Analytical results in longitudinal studies depended on target of inference and assumed mechanism of attrition

Jones, Mark, Mishra, Gita D. and Dobson, Annette (2015) Analytical results in longitudinal studies depended on target of inference and assumed mechanism of attrition. Journal of Clinical Epidemiology, 68 10: 1165-1175. doi:10.1016/j.jclinepi.2015.03.011


Author Jones, Mark
Mishra, Gita D.
Dobson, Annette
Title Analytical results in longitudinal studies depended on target of inference and assumed mechanism of attrition
Journal name Journal of Clinical Epidemiology   Check publisher's open access policy
ISSN 1878-5921
0895-4356
Publication date 2015
Sub-type Article (original research)
DOI 10.1016/j.jclinepi.2015.03.011
Volume 68
Issue 10
Start page 1165
End page 1175
Total pages 11
Place of publication Philadelphia, PA United States
Publisher Elsevier
Collection year 2016
Language eng
Formatted abstract
Objectives

To compare methods for analysis of longitudinal studies with missing data due to participant dropout and follow-up truncated by death.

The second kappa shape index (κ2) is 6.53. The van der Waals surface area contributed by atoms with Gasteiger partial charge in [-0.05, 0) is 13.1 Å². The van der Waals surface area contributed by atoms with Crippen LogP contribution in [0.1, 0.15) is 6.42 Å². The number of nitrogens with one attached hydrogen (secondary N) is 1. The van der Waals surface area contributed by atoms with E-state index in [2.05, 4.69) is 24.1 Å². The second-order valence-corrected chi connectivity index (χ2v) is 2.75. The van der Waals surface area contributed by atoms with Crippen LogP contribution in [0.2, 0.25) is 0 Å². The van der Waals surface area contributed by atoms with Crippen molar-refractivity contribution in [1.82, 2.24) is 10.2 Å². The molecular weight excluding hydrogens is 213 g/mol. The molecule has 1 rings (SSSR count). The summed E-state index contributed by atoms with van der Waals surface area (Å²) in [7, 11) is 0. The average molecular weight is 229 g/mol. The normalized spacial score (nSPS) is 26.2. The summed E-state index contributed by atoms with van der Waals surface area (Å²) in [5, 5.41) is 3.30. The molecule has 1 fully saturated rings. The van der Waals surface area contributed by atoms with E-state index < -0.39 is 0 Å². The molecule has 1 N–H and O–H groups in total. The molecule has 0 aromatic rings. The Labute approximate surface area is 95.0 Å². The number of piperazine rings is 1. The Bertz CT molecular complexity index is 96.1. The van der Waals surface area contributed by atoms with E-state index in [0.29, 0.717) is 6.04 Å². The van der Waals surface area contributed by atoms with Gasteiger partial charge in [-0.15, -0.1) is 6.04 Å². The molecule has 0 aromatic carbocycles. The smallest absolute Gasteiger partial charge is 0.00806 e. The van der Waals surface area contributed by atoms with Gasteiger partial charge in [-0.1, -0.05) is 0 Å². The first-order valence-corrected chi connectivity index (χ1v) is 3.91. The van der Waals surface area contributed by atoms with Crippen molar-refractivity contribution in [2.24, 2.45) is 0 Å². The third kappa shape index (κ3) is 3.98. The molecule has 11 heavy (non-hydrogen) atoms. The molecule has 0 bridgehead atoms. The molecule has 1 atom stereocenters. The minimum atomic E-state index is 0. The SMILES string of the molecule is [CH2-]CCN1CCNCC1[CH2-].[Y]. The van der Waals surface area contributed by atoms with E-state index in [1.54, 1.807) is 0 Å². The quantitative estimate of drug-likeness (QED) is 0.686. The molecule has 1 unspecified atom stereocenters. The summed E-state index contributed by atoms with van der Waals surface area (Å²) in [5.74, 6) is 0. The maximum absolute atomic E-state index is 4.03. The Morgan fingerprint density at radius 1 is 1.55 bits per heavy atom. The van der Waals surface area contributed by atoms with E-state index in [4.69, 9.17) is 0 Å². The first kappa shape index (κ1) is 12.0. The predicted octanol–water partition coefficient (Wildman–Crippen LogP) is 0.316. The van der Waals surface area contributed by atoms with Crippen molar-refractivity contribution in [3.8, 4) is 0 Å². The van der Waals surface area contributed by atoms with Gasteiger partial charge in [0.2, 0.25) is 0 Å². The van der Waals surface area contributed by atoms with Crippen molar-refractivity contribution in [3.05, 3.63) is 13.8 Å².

Study Design and Setting

We analyzed physical functioning in an Australian longitudinal study of elderly women where the missing data mechanism could either be missing at random (MAR) or missing not at random (MNAR). We assumed either an immortal cohort where deceased participants are implicitly included after death or a mortal cohort where the target of inference is surviving participants at each survey wave. To illustrate the methods a covariate was included. Simulation was used to assess the effect of the assumptions.

Results

Ignoring attrition or restricting analysis to participants with complete follow up led to biased estimates. Linear mixed model was appropriate for an immortal cohort under MAR but not MNAR. Linear increment model and joint modeling of longitudinal outcome and time to death were the most robust to MNAR. For a mortal cohort, inverse probability weighting and multiple imputation could be used, but care is needed in specifying dropout and imputation models, respectively.

Conclusion

Appropriate analysis methodology to deal with attrition in longitudinal studies depends on the target of inference and the missing data mechanism.
Keyword Missing data
Longitudinal study
Mortal cohort
Dropout
Simulation study
Attrition
Q-Index Code C1
Q-Index Status Confirmed Code
Institutional Status UQ

Document type: Journal Article
Sub-type: Article (original research)
Collections: Official 2016 Collection
School of Public Health Publications
 
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